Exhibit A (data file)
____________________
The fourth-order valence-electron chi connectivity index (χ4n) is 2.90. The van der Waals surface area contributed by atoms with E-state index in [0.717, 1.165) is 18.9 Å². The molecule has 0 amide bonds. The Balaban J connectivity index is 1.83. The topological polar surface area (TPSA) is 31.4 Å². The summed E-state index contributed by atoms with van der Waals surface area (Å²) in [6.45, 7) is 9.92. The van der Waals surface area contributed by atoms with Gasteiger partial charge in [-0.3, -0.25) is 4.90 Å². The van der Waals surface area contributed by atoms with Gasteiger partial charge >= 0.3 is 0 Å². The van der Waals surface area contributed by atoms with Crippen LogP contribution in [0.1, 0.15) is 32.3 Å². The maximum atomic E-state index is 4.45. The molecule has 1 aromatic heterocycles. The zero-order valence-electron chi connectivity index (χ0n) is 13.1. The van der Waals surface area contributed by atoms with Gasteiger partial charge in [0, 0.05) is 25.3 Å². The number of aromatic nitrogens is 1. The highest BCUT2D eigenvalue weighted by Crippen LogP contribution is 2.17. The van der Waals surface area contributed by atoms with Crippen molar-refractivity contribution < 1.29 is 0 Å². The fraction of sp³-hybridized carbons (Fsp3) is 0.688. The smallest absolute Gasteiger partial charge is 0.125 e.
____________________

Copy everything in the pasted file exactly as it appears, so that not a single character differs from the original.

The fourth-order valence-electron chi connectivity index (χ4n) is 2.90. The van der Waals surface area contributed by atoms with E-state index in [0.717, 1.165) is 18.9 Å². The molecule has 0 amide bonds. The Balaban J connectivity index is 1.83. The topological polar surface area (TPSA) is 31.4 Å². The summed E-state index contributed by atoms with van der Waals surface area (Å²) in [6.45, 7) is 9.92. The van der Waals surface area contributed by atoms with Gasteiger partial charge in [-0.3, -0.25) is 4.90 Å². The van der Waals surface area contributed by atoms with Gasteiger partial charge >= 0.3 is 0 Å². The van der Waals surface area contributed by atoms with Crippen LogP contribution in [0.1, 0.15) is 32.3 Å². The maximum atomic E-state index is 4.45. The molecule has 1 aromatic heterocycles. The zero-order valence-electron chi connectivity index (χ0n) is 13.1. The van der Waals surface area contributed by atoms with Gasteiger partial charge in [0, 0.05) is 25.3 Å². The number of aromatic nitrogens is 1. The highest BCUT2D eigenvalue weighted by Crippen LogP contribution is 2.17. The van der Waals surface area contributed by atoms with Crippen molar-refractivity contribution < 1.29 is 0 Å². The fraction of sp³-hybridized carbons (Fsp3) is 0.688. The smallest absolute Gasteiger partial charge is 0.125 e.